Less Maintenance, More Flexibility: As I said above, cloud vendors host, maintain and continuously improve their products. Let them do what they do best, so you can focus on what your company does best. The “rigid,” incompatible, “canned” software profiled in this outdated Forbes piece is a thing of the past. Tech companies know users are sick of integration headaches. They’ve learned working together is more efficient, improves customer satisfaction, and increases profits. As Boston Consulting Group explains, superplatforms like Amazon AWS and Microsoft Azure “function as platforms of platforms, aggregating tens of thousands of complementors’ services and millions of developers.”
Infinite Possibilities: Cloud life isn’t all sunshine and roses. It can seem like a dizzying swirl of ever-changing subscription, usage and licensing fees. The saving grace is the limitless number of options. Recently, I recommended a cloud platform add-on that had always been user friendly and affordable. Before the client could implement, a change to licensing terms made it cost prohibitive. After briefly considering a full custom build, we found an accelerator. It was a base product with a reasonable, one-time fee. We customized it to be exactly what the client needed, circumventing the expensive license.
Buy the Right Software; Build the Integration
Some things don’t change with time. Unlike a lot of processes in business today, the build or buy decision cannot be automated. There’s no calculator that will crunch the numbers and tell you what to do. But buying is now more appealing than it’s ever been.
It can take a lot of work to find the right software, but it’s time well spent if it helps your company work smarter and gets you out of the costly and time-consuming software development and maintenance game. Our MINDs partner with you to determine what your business needs and who can best provide it. Throughout the selection process, we’re strategizing architecture – developing and implementing an integration plan that fits the way your people work. Buy the software; build a seamless integration.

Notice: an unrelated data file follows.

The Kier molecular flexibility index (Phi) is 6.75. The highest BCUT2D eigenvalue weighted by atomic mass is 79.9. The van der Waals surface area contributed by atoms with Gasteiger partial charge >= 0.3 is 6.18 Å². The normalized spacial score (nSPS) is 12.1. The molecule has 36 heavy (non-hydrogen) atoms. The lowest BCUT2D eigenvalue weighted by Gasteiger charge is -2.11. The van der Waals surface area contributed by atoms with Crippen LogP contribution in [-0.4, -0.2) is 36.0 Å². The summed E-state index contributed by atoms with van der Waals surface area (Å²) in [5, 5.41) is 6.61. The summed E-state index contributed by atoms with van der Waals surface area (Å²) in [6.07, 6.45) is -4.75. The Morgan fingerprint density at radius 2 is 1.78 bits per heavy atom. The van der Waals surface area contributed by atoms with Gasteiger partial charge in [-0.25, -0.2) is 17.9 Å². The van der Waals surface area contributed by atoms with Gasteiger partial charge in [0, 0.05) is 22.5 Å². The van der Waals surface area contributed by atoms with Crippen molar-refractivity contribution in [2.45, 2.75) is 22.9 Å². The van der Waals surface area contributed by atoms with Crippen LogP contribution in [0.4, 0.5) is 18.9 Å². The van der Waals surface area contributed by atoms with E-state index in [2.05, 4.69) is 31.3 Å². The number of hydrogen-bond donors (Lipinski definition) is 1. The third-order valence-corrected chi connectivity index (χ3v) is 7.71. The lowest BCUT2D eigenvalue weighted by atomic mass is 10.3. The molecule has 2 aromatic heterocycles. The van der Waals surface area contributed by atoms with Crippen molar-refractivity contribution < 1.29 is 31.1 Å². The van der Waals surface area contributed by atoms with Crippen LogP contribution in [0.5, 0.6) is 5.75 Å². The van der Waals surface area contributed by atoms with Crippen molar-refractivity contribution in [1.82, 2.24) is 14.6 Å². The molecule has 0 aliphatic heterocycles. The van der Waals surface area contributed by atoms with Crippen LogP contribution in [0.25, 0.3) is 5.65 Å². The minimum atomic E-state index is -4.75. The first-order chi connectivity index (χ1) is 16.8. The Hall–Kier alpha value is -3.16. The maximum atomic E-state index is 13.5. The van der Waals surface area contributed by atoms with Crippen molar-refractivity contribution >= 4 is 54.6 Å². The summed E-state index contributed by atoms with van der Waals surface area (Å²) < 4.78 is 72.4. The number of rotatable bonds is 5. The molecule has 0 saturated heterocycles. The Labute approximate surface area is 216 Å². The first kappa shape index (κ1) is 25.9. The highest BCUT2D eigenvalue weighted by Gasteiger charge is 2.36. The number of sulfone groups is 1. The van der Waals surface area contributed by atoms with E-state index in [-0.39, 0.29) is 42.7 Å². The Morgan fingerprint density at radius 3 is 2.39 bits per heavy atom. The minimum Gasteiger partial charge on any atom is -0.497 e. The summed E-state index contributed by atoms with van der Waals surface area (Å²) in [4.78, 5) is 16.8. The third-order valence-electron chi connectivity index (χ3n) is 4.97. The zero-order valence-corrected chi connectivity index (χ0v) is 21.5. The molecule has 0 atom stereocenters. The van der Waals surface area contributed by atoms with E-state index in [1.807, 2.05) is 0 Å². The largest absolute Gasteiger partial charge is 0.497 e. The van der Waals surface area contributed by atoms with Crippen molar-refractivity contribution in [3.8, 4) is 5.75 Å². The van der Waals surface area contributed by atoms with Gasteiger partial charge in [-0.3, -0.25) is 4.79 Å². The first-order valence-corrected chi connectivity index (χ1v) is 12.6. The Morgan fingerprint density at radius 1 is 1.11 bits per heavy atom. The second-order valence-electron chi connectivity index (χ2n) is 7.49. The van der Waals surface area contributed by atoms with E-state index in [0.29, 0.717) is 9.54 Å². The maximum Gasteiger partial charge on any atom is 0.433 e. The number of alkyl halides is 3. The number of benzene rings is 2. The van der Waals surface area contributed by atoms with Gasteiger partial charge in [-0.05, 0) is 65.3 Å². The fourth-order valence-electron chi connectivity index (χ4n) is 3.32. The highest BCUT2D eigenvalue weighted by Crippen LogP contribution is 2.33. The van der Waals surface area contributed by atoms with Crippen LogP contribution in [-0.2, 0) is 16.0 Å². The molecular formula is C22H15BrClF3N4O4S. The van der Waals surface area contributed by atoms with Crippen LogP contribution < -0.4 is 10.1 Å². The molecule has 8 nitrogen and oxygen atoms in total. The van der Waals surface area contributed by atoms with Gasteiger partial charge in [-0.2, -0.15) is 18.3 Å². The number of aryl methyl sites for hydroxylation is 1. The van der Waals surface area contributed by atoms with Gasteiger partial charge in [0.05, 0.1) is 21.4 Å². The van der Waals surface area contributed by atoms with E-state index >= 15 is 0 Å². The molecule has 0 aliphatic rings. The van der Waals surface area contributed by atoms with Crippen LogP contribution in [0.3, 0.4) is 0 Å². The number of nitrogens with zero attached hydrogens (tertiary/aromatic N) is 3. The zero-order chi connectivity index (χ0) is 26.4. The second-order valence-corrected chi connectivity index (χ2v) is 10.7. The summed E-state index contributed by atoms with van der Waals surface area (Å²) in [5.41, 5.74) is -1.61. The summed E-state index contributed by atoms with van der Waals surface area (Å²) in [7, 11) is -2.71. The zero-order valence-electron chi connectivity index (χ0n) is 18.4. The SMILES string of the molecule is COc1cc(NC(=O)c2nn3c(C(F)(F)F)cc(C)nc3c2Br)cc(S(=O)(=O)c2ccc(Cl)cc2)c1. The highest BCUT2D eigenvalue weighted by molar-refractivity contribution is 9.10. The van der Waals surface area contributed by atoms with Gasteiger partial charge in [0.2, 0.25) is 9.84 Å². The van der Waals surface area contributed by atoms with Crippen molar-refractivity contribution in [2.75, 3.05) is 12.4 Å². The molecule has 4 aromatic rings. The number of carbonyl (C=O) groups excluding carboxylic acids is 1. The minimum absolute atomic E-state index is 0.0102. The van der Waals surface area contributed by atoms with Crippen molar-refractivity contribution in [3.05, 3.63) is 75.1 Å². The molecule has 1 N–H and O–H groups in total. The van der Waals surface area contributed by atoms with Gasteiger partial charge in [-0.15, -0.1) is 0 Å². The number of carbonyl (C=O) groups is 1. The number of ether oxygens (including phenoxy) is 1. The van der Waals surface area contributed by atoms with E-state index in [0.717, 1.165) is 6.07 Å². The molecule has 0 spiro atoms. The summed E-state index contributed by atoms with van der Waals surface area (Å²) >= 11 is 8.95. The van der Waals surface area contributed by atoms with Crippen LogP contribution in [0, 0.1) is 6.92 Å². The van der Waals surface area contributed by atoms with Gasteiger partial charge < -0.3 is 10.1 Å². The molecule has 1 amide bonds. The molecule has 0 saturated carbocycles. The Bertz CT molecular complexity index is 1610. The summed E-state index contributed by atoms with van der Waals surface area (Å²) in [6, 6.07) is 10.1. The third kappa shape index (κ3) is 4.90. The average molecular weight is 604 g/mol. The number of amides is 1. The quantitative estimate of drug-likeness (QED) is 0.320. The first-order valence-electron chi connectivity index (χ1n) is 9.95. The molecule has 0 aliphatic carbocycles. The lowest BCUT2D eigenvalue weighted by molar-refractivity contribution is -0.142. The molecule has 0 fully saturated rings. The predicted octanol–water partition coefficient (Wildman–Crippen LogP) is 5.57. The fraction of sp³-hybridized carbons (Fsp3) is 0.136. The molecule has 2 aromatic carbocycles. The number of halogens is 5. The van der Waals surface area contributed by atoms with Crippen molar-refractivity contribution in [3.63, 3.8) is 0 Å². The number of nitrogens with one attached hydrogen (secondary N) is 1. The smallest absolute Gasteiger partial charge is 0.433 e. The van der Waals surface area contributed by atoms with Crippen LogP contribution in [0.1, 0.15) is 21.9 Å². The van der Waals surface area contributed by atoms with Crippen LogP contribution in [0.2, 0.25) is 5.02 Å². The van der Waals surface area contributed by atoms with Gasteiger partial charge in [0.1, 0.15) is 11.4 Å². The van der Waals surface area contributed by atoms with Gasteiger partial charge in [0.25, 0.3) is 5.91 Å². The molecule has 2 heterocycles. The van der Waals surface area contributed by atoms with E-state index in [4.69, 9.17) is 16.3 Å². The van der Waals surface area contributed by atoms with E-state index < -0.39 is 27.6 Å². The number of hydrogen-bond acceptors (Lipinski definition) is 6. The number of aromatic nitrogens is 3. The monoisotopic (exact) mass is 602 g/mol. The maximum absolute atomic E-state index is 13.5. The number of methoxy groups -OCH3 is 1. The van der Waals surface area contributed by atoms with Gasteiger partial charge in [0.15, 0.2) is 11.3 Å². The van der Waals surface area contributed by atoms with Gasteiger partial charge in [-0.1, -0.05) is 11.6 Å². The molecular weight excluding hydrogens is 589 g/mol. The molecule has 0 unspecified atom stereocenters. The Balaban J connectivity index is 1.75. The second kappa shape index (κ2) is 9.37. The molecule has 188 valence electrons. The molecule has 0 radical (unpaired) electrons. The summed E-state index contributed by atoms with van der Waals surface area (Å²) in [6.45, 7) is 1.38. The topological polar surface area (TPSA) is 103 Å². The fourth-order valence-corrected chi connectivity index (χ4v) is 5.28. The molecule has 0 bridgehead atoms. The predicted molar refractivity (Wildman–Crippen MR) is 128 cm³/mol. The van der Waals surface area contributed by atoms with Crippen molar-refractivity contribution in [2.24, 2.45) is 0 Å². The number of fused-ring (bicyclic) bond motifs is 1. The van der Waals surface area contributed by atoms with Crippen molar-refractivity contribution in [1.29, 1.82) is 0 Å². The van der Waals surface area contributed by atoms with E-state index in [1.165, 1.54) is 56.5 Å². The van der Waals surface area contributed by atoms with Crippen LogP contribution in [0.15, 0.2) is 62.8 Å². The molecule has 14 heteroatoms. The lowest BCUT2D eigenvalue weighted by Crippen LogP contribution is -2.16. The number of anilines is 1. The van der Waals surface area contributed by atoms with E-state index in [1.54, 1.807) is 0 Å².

Frank Shin has always seen the big picture, probably because he was a scientist before he was a data scientist. The New Jersey native moved to Baltimore to earn his public health degree from Johns Hopkins University. He was headed for a career in medicine until the med school application process made him realize, “I don’t want to go to med school!” He taught science in the Baltimore City Public Schools before returning to JHU to manage clinical trials.
It was in the Johns Hopkins labs that Frank’s lifelong affinity for computer science became his new career track. “I was getting bogged down in all this laborious, repetitive paperwork when I knew the real story, the truth, was in the data. So I gravitated to designing databases that helped people find the truth more efficiently.” Now, with well over a decade in the biz, his current fortes are enterprise architecture and data integration.
When the self-described family man isn’t designing and building smarter workplaces, Frank’s playing board games and helping his two kids discover their own passions. Baking is the current obsession. Anybody need a killer devil’s food cupcake complete with chocolate ganache?